I was very pleased to learn in the Ham&High that David Kitchen has been honoured posthumously with the British Empire Medal in recognition of his half-century of dedication to making South End Green a better place to live and work.
David was tireless in boosting local causes and events and was one of the first to support our efforts to create a Hampstead Neighbourhood Plan.
We are very pleased for David’s family that he, quite rightly, has been awarded this honour.
Free Nazanin campaign no joke
Maggie Dyer, Childs Hill, Barnet, writes:
I have for a long time been a great fan of Ken Pyne’s cartoons but am I alone in finding his cartoon in last week’s edition flippant and disappointing?
As someone who has been involved in the Free Nazanin campaign from the beginning and who desperately wants to continue to be a citizen of the EU I was saddened to see this.
In no way do I consider it to be humorous.
I wish Andrew every success
Jessica Learmond-Criqui, local campaigner, full address supplied, writes:
Andrew Dismore AM and I have never met. You would not think so judging from our robust exchange of views about Sadiq Khan’s neglect of the Metropolitan Police in regular correspondence in these pages over many weeks from March to October last year.
In our exchanges, I contended that the mayor had ordered the reduction of over 1,000 police officers last year and was responsible for the funding crisis in the Met, and Andrew disagreed vociferously.
Despite our very public crossing of swords, Andrew and I have, over the years, exchanged much genial private correspondence about the problems facing the Met and Met funding. He has always been responsive, helpful and forthright.
I have been impressed with Andrew’s drive and commitment to performing his public duty, sitting as he does on the police and crime committee of the London Assembly, among other things. This is the group which examines the work of MOPAC (Mayor’s Office for Policing and Crime) which oversees the Met and holds it to account.
Andrew’s reported every month on the questions he put to senior Met and MOPAC representatives and the responses he received, and gave a good account of the depth and breadth of his research to discover significant failings to the public and concerns for Met funding. The variety of his questions demonstrated his expert grasp of the issues and left one in no doubt about his integrity in dealing with these problems.
In some of Andrew’s acerbic responses to my allegations, his loyalty to Mr Khan was discernible, albeit demonstrably misplaced when presented with the bare facts behind my allegations. But, in those exchanges, it is clear that he is a devout public servant and an asset to his party and the London Assembly.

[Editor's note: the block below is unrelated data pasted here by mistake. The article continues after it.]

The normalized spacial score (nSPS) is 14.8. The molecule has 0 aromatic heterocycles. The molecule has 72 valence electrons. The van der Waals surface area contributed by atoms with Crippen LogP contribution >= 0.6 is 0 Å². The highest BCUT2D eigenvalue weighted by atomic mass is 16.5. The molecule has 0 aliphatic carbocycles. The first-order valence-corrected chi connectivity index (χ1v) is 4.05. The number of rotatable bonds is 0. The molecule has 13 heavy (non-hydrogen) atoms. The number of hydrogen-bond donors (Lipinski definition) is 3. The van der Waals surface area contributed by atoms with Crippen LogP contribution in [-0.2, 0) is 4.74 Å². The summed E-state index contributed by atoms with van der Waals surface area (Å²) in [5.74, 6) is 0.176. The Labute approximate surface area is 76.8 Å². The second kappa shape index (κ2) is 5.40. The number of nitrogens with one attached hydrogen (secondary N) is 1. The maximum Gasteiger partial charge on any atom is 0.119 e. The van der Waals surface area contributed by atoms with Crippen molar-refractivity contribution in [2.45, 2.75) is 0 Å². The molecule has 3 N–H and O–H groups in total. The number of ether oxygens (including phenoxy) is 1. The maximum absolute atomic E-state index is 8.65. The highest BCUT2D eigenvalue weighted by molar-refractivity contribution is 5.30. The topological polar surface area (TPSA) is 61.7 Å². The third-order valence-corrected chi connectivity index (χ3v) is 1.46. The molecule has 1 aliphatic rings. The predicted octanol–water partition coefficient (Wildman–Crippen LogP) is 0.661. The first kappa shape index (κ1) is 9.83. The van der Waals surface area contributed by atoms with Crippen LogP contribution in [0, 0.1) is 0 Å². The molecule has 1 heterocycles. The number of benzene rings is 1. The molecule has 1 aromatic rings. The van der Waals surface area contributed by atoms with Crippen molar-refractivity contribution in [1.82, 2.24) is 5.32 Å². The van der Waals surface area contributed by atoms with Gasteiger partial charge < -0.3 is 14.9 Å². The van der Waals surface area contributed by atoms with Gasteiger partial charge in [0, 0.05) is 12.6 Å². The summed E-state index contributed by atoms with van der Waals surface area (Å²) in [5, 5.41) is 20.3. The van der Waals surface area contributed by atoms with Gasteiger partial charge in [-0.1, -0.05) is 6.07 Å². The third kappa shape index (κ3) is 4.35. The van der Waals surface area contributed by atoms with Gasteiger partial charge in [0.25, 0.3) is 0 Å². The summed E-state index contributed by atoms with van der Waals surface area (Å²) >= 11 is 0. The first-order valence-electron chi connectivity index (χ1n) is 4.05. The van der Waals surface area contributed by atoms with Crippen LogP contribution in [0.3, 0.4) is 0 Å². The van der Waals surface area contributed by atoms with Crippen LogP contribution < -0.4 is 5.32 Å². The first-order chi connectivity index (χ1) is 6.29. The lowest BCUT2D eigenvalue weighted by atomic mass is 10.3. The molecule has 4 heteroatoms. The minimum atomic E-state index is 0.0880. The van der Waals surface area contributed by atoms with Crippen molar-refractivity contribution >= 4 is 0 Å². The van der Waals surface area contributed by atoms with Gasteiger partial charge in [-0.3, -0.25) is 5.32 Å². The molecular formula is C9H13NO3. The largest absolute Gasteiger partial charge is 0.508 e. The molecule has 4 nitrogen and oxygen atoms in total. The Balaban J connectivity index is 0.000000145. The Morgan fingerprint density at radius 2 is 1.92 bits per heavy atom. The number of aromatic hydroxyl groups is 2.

I have enjoyed our repartees and am sure that the London Assembly will be a lesser place without him. I shall miss his demeanour and wish him every success in his future career path.
Fire key locks a target for crooks
A Hampstead resident, full address supplied, writes:
Camden Council recklessly ignores and refuses to acknowledge the criminal use of fire key locks.
These kind of locks, identical across the borough – one kind fits all, releases the main front doors to blocks of flats.
This is fine for a large custom built block whereby the postman delivers letters to each individual flat within the block. Unfortunately, Camden fitted these kind of fire key locks to small street properties whereby the postman only delivers through the main street door into a communal hallway. Post gets stolen, bank cards taken and fraudulently used.
Possibly these locks were once used only by firefighters, now they are ubiquitously used by workmen with no provable record of how many are returned after a job has been completed. Men delivering groceries now have them, and not at all surprising the criminal fraternity also have them. They can be bought on eBay for under £4.
May I suggest all those living in street properties check to see if they have a fire key lock. If they have one it is advisable to contact their ward councillors and demand that Camden dismantle the lock. The council would also be responsible in such cases for invalidating insurance policies. No insurance company with knowledge of this absurdity would pay up. Take action to protect your safety and make sure you are not vulnerable.